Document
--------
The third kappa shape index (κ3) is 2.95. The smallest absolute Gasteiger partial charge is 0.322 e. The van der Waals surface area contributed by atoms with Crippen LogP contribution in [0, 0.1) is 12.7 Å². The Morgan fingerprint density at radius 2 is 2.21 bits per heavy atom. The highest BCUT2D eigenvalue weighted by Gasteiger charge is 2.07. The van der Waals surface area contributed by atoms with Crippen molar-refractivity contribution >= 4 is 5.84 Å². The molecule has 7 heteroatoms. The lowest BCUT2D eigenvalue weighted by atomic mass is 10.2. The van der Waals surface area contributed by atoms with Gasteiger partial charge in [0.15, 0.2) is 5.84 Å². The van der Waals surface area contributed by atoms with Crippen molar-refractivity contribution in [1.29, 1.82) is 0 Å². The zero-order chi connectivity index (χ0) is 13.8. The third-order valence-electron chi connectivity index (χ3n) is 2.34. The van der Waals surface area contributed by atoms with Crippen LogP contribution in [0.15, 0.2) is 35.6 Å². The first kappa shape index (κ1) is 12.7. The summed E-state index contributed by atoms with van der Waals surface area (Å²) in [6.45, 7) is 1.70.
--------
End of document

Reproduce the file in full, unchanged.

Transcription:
The third kappa shape index (κ3) is 2.95. The smallest absolute Gasteiger partial charge is 0.322 e. The van der Waals surface area contributed by atoms with Crippen LogP contribution in [0, 0.1) is 12.7 Å². The Morgan fingerprint density at radius 2 is 2.21 bits per heavy atom. The highest BCUT2D eigenvalue weighted by Gasteiger charge is 2.07. The van der Waals surface area contributed by atoms with Crippen molar-refractivity contribution >= 4 is 5.84 Å². The molecule has 7 heteroatoms. The lowest BCUT2D eigenvalue weighted by atomic mass is 10.2. The van der Waals surface area contributed by atoms with Gasteiger partial charge in [0.15, 0.2) is 5.84 Å². The van der Waals surface area contributed by atoms with Crippen molar-refractivity contribution in [1.29, 1.82) is 0 Å². The zero-order chi connectivity index (χ0) is 13.8. The third-order valence-electron chi connectivity index (χ3n) is 2.34. The van der Waals surface area contributed by atoms with Crippen LogP contribution in [0.15, 0.2) is 35.6 Å². The first kappa shape index (κ1) is 12.7. The summed E-state index contributed by atoms with van der Waals surface area (Å²) in [6.45, 7) is 1.70.